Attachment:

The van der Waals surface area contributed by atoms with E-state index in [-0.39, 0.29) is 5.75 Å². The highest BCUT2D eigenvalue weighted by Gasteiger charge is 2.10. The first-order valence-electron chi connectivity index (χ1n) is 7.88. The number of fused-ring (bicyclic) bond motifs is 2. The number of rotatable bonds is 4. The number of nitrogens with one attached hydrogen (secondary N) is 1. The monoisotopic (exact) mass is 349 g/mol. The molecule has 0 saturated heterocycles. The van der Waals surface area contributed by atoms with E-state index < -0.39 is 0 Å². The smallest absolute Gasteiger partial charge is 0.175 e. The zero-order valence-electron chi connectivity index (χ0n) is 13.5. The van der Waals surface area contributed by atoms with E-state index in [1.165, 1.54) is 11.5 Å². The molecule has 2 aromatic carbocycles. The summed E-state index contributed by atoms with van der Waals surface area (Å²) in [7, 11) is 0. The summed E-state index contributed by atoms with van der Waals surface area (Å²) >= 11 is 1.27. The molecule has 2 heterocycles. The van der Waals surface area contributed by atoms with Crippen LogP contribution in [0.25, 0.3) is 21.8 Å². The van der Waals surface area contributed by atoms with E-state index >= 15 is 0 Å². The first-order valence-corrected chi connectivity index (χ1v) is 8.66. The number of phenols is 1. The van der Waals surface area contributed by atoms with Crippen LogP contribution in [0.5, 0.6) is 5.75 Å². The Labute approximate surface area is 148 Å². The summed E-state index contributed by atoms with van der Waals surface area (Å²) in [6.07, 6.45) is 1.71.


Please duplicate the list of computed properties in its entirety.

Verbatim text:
The van der Waals surface area contributed by atoms with E-state index in [-0.39, 0.29) is 5.75 Å². The highest BCUT2D eigenvalue weighted by Gasteiger charge is 2.10. The first-order valence-electron chi connectivity index (χ1n) is 7.88. The number of fused-ring (bicyclic) bond motifs is 2. The number of rotatable bonds is 4. The number of nitrogens with one attached hydrogen (secondary N) is 1. The monoisotopic (exact) mass is 349 g/mol. The molecule has 0 saturated heterocycles. The van der Waals surface area contributed by atoms with E-state index < -0.39 is 0 Å². The smallest absolute Gasteiger partial charge is 0.175 e. The zero-order valence-electron chi connectivity index (χ0n) is 13.5. The van der Waals surface area contributed by atoms with E-state index in [1.165, 1.54) is 11.5 Å². The molecule has 2 aromatic carbocycles. The summed E-state index contributed by atoms with van der Waals surface area (Å²) in [7, 11) is 0. The summed E-state index contributed by atoms with van der Waals surface area (Å²) >= 11 is 1.27. The molecule has 2 heterocycles. The van der Waals surface area contributed by atoms with Crippen LogP contribution in [0.25, 0.3) is 21.8 Å². The van der Waals surface area contributed by atoms with E-state index >= 15 is 0 Å². The first-order valence-corrected chi connectivity index (χ1v) is 8.66. The number of phenols is 1. The van der Waals surface area contributed by atoms with Crippen LogP contribution in [0.5, 0.6) is 5.75 Å². The Labute approximate surface area is 148 Å². The summed E-state index contributed by atoms with van der Waals surface area (Å²) in [6.07, 6.45) is 1.71.